After the accused had sexual intercourse with [AAA], accused directed her to dress up to which she complied. Before they went out of the room, accused told her not to make any scene, otherwise, he would not hesitate to shoot her. When he dropped her off somewhere in Cubao, Quezon City, he again threatened her not to report the incident to the police as he would kill her. He even got her cell phone number. When the accused was gone, [AAA] boarded a taxi and proceeded to the office where she narrated to her supervisor and officemates what happened to her. Her officemates accompanied her to Police Station 7, Camp Panopio, P. Tuazon corner EDSA, Quezon City where she reported the incident and executed a sworn statement (Exhibit A).

At around 12:20 a.m. of April 17, 2003, while PO2 Mario Palic was on duty at Police Station 7, victim [AAA] arrived and reported her ordeal in the hands of the accused. Officer Palic, together with fellow police officers, namely, Police Inspector Gatos, PO3 Nacional, PO1 Sapulaan and PO2 Lanaso immediately conducted follow-up operations which led to the arrest of the accused in front of the Baliwag Bus Terminal, Cubao, Quezon City. Recovered from him was a .45 caliber Peter Stahl pistol with serial number A414 and five (5) ammunitions (Exhibits E and E-1 to E-5). The police officers likewise brought the black Mitsubishi Adventure with plate number CSV 606 (Exhibit F) to the police station for proper disposition.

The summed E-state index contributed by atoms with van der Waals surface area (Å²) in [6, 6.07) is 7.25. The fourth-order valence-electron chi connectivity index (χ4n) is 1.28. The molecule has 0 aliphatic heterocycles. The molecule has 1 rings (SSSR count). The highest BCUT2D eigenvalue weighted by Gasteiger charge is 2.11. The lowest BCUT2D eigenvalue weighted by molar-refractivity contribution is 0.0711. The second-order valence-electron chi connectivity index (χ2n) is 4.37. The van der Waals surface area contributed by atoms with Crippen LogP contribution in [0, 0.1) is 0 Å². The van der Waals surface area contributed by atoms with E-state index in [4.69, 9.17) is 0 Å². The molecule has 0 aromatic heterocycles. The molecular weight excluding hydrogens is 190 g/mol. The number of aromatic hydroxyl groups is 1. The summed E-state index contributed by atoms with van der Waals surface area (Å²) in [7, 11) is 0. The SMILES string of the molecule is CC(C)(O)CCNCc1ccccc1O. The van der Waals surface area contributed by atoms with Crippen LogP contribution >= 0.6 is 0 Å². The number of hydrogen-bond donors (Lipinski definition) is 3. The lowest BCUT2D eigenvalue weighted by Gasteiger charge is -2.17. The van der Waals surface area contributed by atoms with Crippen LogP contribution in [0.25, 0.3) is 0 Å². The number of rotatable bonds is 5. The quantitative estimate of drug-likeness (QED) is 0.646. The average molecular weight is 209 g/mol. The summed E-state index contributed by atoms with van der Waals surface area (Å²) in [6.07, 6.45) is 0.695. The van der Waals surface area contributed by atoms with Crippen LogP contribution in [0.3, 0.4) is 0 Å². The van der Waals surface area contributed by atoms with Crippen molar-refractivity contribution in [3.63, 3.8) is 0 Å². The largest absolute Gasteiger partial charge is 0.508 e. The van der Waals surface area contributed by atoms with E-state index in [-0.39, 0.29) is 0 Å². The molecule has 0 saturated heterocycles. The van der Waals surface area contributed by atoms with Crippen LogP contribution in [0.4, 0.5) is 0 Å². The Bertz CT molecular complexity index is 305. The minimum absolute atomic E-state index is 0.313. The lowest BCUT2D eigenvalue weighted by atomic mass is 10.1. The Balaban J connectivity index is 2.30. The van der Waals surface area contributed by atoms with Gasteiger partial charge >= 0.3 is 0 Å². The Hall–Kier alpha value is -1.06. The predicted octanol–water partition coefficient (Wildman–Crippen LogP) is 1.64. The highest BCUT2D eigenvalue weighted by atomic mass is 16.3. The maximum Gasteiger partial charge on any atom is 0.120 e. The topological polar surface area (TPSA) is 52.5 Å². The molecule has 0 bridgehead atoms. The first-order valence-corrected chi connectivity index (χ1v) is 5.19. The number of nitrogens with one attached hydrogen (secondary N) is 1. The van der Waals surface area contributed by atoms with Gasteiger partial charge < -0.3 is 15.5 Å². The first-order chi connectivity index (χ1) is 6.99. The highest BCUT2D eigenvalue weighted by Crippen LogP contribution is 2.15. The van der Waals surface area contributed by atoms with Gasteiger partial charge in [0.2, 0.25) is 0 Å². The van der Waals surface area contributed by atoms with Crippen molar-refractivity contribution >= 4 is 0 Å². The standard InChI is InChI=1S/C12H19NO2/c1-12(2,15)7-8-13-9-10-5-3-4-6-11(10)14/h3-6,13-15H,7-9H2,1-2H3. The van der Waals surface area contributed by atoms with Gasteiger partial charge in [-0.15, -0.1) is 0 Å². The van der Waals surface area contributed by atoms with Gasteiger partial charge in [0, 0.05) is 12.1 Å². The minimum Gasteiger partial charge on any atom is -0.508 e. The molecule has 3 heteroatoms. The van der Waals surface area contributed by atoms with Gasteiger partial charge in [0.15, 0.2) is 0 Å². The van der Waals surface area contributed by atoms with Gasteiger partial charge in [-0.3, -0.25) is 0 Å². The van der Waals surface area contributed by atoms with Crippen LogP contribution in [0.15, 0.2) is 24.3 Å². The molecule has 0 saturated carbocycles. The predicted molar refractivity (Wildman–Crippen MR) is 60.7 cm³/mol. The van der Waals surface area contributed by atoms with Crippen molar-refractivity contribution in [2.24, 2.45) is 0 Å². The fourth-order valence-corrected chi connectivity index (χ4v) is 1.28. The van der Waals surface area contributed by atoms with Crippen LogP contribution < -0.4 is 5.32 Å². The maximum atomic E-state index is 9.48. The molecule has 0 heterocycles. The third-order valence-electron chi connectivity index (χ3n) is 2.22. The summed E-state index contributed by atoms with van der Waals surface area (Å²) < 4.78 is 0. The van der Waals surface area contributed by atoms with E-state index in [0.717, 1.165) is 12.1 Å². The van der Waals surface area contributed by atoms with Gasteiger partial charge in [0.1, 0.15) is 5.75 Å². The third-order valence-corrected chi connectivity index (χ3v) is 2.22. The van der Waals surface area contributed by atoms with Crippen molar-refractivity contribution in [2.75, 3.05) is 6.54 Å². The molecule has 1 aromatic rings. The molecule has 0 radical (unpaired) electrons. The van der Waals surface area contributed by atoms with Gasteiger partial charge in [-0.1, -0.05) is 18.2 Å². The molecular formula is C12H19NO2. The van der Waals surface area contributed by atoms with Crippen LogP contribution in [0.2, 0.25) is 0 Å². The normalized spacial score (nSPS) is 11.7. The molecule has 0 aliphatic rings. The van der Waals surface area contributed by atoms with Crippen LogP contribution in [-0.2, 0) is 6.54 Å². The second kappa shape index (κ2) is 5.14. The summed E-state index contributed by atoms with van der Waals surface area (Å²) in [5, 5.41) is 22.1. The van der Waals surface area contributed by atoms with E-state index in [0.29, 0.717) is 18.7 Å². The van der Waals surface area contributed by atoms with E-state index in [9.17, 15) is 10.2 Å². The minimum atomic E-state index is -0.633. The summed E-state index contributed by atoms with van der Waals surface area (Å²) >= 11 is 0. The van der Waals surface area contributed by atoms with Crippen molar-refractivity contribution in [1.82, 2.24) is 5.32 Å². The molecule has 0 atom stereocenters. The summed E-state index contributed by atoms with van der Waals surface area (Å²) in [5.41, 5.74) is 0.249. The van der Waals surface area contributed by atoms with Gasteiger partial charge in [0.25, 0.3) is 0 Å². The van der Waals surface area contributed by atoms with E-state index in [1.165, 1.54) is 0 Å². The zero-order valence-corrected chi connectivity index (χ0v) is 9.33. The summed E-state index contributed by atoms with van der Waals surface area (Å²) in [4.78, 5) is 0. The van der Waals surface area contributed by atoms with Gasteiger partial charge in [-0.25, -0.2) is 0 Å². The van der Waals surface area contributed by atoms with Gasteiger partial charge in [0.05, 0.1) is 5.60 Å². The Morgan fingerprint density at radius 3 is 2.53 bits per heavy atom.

The investigation conducted by PO2 Regundina Sosa disclosed that accused’s Permit to Carry Firearm No. 1-B149052 has already expired on January 11, 2003 (Exhibit H).

Medico-Legal Report No. M-1231-03, dated April 24, 2003, submitted by Dr. Pierre Paul Carpio states that “Subject is in non-virgin state physically. There are no external signs of application of any form of trauma.” (Exhibit K)6

Petitioner denied the accusation and claimed that what happened between him and AAA was a consensual sex. The RTC summarized the evidence for the defense as follows: